Okay look, I have never played the MMO World of Warcraft, or “WOW” as the cool (maybe?) kids call it. In fact, as I typed this I had to google “MMO” because I wan’t even sure what it stood for. It’s “massively-multiplayer online”, there saved you 30 seconds in case you are as willfully ignorant as I. Of course I know of the game, and I have a few friends who have played it and enjoyed it, hell maybe some still do. But I knew out of the gate that it wasn’t for me; none of those types of games are. I like games that require less of my time and have a definite end, so I figured, “Hell, Warcraft the movie has a runtime of 2 hours and 3 minutes, I’ll give that a shot and then maybe I’ll play through all the Uncharted games again.”
But I’m not really telling the truth. The ONLY reason I was even the teensiest bit interested in seeing Warcraft is because it is directed and co-written by Duncan Jones. I’m a huge fan of Jones’ Moon and to a somewhat lesser degree Source Code. The man makes interesting, original science fiction movies and his dad is David Bowie. Yeah, I wanted to see Warcraft on pedigree alone. In fact, while I didn’t get the chance to see it in the theater, I was rooting for this movie at the box office because I knew if it was a success, Jones would likely get a blank check to do whatever he wanted next – and “what’s next” is the movie that I really wanted to see. Think Christopher Nolan getting to make The Prestige and Inception after the successes of Batman Begins and The Dark Knight.
Warcraft ended up flopping badly in the US at $47 million, but did manage to rake in over $433 million worldwide. Turns out this WOW shit is really popular in China, but guess what? The studio only gets 25% of the take in that market. Shit. Forbes has a really good article on how this movie that made nearly half a billion dollars was still a huge money sucking turd bomb.
“What’s next” for Jones is expected to be Mute, a spiritual sequel to Moon which I’m about to smack some fools to see. It’s supposedly being released on Netflix in 2018 but it seems there have been some delays. Anyway, back to Warcraft.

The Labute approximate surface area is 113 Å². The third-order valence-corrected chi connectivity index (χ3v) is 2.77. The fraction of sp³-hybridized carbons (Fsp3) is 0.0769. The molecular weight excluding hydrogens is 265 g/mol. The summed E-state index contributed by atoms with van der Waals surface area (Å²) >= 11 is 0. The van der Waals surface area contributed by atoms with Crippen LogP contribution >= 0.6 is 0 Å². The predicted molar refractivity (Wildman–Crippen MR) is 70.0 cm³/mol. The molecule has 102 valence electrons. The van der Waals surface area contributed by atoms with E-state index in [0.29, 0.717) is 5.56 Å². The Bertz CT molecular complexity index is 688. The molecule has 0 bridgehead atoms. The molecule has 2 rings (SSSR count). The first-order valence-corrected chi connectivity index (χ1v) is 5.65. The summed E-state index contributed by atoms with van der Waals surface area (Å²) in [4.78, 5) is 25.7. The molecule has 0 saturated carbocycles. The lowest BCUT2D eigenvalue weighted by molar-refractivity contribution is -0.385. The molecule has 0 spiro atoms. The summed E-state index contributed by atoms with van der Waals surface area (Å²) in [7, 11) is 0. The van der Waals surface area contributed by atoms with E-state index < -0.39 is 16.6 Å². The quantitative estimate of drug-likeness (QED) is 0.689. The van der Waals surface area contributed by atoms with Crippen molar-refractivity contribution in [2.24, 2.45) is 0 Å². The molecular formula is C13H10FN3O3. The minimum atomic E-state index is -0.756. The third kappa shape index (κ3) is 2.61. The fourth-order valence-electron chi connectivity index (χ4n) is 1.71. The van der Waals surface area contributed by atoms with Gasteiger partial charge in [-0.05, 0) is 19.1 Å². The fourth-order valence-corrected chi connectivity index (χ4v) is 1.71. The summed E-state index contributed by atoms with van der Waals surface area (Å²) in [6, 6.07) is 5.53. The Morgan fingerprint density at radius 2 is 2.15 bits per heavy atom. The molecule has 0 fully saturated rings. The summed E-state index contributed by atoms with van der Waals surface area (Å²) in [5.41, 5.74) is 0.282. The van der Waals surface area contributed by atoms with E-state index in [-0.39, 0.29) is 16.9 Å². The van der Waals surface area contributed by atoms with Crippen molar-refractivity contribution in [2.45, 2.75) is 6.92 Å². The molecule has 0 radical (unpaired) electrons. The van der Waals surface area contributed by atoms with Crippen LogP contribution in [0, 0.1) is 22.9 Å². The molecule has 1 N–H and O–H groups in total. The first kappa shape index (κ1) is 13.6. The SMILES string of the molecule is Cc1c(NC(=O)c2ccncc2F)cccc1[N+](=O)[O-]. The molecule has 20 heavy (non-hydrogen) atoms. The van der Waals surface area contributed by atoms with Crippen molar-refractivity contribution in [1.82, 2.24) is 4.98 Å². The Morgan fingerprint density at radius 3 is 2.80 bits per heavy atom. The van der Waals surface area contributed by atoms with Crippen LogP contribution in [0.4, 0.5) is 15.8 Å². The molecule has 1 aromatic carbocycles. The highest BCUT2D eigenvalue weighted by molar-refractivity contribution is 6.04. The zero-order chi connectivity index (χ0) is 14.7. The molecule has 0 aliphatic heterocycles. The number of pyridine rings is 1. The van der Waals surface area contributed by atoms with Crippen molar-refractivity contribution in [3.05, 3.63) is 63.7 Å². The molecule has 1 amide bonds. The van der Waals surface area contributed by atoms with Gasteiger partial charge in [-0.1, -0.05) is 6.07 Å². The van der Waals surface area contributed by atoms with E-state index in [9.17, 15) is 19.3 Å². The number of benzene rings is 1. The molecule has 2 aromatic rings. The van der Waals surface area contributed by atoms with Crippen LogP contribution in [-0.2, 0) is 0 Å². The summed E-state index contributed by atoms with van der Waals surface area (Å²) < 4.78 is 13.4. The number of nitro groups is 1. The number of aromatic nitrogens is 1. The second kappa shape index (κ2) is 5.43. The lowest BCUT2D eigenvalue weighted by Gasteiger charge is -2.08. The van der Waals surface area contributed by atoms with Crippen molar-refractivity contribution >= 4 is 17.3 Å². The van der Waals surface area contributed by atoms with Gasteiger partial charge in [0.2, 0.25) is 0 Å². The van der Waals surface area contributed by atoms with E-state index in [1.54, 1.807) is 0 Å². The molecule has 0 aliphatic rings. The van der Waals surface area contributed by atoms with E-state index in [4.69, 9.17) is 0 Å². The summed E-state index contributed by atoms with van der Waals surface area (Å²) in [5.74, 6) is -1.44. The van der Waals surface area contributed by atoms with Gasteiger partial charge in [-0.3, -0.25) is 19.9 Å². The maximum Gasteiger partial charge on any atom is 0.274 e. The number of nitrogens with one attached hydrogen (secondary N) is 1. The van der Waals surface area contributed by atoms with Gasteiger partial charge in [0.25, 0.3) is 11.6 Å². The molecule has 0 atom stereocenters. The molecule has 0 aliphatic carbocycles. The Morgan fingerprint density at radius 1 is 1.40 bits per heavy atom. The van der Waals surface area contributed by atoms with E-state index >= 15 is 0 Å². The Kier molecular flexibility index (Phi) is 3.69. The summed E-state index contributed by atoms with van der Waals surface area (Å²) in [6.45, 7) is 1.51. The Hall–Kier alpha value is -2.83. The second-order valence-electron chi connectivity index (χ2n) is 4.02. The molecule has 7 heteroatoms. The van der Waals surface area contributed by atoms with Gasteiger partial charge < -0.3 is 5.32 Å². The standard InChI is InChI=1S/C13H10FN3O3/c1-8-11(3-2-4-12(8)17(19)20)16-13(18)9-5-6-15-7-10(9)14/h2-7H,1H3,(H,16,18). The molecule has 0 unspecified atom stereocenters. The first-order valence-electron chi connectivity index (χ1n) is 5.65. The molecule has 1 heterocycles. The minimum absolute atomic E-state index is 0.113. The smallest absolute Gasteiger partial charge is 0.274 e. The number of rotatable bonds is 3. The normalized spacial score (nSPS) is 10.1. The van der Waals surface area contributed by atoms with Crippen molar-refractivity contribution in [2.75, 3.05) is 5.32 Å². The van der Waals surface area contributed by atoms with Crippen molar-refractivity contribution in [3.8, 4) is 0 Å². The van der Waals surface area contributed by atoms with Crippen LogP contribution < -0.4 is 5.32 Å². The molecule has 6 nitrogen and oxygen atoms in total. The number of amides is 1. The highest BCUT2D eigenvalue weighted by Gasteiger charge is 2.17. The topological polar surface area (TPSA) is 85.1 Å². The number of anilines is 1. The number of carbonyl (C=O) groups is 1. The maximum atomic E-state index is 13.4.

Here’s the deal – Warcraft isn’t terrible. But it’s also not that great. I debated if I even wanted to write about it because the longer I thought about it, the more dull and uninteresting I found it to be.
Visually, it really is spectacular. So much so that I’m sorry I missed it in theaters. But it’s a movie clearly made for the fans of the game. To everyone else it feels pretty damn derivative. I will give it credit for having some complex characters on both sides who are struggling with honor over duty, and for killing off some of its most interesting characters. That takes balls. But that also doesn’t usually translate into a popular movie, I’m sorry to say.
But now I’m already bored writing about the movie itself and struggling with the thought that I have to look up the cast on IMDB if I want to even get close to any of the character names spelled correctly. I call out the Orcs in my title, but that’s racist. The human names are just as stupid.
I think the biggest problem with this movie is that there is a mythology and character development that only resonates with people who have played the games and know how and where things are going. Shit, I didn’t even realize that game had a narrative until I asked someone I knew played it, but as I watched the movie, I couldn’t shake the feeling the entire time that I was missing something.
As a basic Sword & Sorcery, Orcs vs. Humans, Good Magic vs Bad Magic movie it’s fun for the most part, but it really could have done with a bit more levity. Everything is so serious it makes Lord of The Rings seem like Pineapple Express at times. Most of the humor is from the orc, Durotan (yes, I had to go to fucking IMDB for that name) and if you are relying on orcs in your fantasy movie to provide the humor, you’re kind of fucked right out of the inter-dimensional portal (yes, this movie has one of those too).
After I finished watching Warcraft, I wanted to declare it the next John Carter, a movie I find to be so wonderful that I still don’t understand the inexplicable critical backlash it received. John Carter is the best Star Wars movie since Empire Strike Back. Unfortunately that movie suffered from inept marketing and an audience that felt it was derivative as well, but ironically of the exact property that ripped it off in Star Wars. I wanted to write this article about that one or two movies a year that critics love to hate for no other reason than it seems like the trendy position to take, but unfortunately Warcraft doesn’t fall into that category. It’s tepid film-making at best, but if you talk to a fan of the game, they really, really liked it, and that’s pretty great. Of course you want to gain a broader audience with your movie, but if you make a movie about a video game that the players of that game like a lot, that’s a very good definition of success. It’s just too bad there weren’t enough of them to warrant a sequel.
That last paragraph felt like a pretty good conclusion so to make it to 1000 words I’m going to share some of the stupid character names in this movie. You can guess Human or Orc for yourself, I can’t fucking remember myself.